As he lives so firmly in the past himself, Warlord boss John Stallard likes to regale us with tales of yore on an almost hourly basis. Recently he’s been ‘educating’ the younger members of the Warlord team with stories of an ancient game very popular with Roman Legions called Spot the Gaul* where legionaries would try and guess with a cross where they think the heads of their adversaries would end up.
Some or none of this may be true – we just nod politely and carry on with our work…
You too can play this ancient game and try and guess which square the head is currently in.
As you can see above gallant centurion, Titus Aduxas, has vanquished his opponent – a Gallic warrior – with an expert cut of his gladius, severing the Gaul’s head from his shoulders!
By using your expert eye and low cunning, guess in which square you believe the unfortunate Barbarian’s head is currently occupying – has the head only just left the shoulders or has it long left its place on it’s host? You decide!
Once you have decided you can send us your entry in the following ways:
- Email us at firstname.lastname@example.org – place the grid reference (e.g. A2, H4 etc) in the title of your email or if you would like to be more accurate send us a copy of the image with your X in place.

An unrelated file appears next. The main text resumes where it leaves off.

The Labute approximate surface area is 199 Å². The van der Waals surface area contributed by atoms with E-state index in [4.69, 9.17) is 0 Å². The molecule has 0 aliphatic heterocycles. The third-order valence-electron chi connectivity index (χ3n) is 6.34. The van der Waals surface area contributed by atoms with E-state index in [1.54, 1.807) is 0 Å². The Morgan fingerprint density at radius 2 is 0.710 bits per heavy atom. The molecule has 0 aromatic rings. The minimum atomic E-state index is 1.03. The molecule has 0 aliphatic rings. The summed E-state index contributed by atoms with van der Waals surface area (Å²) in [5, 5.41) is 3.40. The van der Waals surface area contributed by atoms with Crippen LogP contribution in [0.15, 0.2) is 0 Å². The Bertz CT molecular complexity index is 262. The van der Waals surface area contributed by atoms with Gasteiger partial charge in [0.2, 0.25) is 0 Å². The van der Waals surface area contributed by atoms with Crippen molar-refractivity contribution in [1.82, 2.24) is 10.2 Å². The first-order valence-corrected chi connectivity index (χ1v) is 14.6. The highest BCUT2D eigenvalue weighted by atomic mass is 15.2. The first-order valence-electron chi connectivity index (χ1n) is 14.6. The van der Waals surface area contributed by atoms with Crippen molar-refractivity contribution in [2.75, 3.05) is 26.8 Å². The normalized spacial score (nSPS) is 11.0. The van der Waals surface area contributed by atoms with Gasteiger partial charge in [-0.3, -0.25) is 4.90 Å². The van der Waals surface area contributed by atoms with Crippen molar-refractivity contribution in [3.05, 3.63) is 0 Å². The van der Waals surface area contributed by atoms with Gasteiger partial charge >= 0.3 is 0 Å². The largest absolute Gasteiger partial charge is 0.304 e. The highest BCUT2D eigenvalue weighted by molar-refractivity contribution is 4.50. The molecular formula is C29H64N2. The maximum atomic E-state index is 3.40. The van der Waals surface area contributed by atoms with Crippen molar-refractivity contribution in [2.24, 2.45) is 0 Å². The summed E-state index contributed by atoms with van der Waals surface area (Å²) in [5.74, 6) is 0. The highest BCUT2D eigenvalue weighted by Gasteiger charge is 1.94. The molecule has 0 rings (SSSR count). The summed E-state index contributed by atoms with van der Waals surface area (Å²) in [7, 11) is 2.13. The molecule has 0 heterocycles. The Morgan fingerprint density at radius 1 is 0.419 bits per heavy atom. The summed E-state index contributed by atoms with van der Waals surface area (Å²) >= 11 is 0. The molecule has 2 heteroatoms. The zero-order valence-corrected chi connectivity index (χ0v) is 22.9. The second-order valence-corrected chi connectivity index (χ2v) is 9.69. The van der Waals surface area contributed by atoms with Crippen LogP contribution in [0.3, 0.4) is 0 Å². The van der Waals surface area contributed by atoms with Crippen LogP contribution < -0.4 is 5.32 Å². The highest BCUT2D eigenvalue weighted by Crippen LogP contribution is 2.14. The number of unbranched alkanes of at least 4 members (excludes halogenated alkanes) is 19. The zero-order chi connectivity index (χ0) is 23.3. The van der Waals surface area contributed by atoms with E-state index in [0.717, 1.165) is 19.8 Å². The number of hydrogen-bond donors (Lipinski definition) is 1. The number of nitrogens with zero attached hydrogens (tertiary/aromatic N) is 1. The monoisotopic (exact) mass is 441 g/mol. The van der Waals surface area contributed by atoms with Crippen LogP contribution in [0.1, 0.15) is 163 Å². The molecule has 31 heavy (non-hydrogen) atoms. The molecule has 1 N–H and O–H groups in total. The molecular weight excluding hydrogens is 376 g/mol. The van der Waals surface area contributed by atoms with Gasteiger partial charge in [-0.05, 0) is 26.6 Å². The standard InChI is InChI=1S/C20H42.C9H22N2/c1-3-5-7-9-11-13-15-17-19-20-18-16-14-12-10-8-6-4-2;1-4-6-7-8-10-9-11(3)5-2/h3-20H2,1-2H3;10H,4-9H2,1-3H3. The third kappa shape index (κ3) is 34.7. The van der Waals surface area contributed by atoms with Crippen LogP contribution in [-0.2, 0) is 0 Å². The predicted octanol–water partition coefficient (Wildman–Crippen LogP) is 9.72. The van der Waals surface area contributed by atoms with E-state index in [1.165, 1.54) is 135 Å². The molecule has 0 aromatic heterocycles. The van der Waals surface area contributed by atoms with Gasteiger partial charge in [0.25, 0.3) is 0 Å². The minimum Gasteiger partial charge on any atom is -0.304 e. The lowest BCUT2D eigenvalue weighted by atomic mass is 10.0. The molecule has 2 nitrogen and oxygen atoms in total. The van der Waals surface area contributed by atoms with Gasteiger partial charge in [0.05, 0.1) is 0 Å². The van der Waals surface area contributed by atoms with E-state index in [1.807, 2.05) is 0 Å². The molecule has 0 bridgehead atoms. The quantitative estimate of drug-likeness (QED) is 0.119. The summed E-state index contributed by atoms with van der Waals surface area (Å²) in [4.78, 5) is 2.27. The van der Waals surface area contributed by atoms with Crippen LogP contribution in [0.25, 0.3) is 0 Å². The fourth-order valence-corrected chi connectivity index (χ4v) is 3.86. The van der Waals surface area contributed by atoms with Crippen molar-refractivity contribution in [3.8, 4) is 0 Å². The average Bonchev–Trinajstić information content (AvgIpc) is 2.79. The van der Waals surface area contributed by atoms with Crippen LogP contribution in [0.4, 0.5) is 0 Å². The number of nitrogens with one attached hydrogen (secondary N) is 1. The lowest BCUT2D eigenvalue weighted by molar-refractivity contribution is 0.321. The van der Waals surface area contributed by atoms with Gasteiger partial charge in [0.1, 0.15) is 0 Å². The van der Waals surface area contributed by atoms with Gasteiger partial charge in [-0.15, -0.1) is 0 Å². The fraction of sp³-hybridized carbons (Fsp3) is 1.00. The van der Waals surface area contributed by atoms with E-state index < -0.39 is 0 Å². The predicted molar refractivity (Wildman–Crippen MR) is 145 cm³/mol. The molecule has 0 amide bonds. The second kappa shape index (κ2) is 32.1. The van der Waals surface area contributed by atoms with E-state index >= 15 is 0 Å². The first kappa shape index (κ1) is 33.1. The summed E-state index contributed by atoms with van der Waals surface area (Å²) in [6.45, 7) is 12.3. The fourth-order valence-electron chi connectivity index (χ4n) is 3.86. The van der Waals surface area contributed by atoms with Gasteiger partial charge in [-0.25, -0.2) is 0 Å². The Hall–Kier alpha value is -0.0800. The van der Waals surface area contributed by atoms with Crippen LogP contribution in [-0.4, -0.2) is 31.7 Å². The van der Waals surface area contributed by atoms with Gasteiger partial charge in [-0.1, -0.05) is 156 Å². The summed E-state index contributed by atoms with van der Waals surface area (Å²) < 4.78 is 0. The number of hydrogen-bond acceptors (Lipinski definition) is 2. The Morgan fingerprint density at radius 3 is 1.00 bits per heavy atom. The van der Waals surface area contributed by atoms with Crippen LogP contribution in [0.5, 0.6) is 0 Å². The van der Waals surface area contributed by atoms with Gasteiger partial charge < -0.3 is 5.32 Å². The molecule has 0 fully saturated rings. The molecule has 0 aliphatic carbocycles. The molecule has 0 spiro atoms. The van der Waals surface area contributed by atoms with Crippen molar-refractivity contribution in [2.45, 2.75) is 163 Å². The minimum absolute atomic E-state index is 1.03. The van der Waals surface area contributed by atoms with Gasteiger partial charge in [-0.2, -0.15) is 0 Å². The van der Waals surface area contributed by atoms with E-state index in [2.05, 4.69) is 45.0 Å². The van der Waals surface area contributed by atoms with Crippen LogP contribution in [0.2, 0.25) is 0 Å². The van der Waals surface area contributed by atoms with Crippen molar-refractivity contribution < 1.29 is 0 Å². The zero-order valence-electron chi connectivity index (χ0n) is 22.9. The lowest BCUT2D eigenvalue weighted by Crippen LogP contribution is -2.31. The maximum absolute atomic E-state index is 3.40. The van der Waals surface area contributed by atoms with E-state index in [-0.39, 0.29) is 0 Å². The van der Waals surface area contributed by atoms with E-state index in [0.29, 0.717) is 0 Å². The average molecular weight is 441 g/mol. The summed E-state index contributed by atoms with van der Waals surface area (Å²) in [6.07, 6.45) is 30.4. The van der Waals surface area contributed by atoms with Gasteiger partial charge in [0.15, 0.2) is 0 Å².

- Postal entries will also be accept to our usual address marked for the attention ‘Spot the Gaul competition’
- Multiple entries are actively encouraged along with getting all your mates to enter as well to give you the best chance of winning!
In two weeks time (8th March 2013) we will reveal where exactly the head is with the closest or most skilful entry winning an Imperial Roman Starter Army box set!
Please note the judges decision is final. No, really – any attempts at bribery and coercion in the form of pig-based meat snacks will devoured hungrily but will be frowned upon. Maybe…
*A ‘spot the ball’ competition is a traditional newspaper promotion where the player has to guess the position of a ball which has been removed from a photograph of a ball sport, especially football. The position of the ball must be deduced from the relative positions of the sportsmen shown in the photograph, the directions in which they are looking, etc. The game was common in the UK in the 1970s and 1980s in newspaper promotions and players would pay for a certain number of crosses on the picture, which was sent in by post to the promoter. Prizes were awarded to the entrant with the ‘most skilful entry’, not to the single cross which was nearest the exact centre of the ball…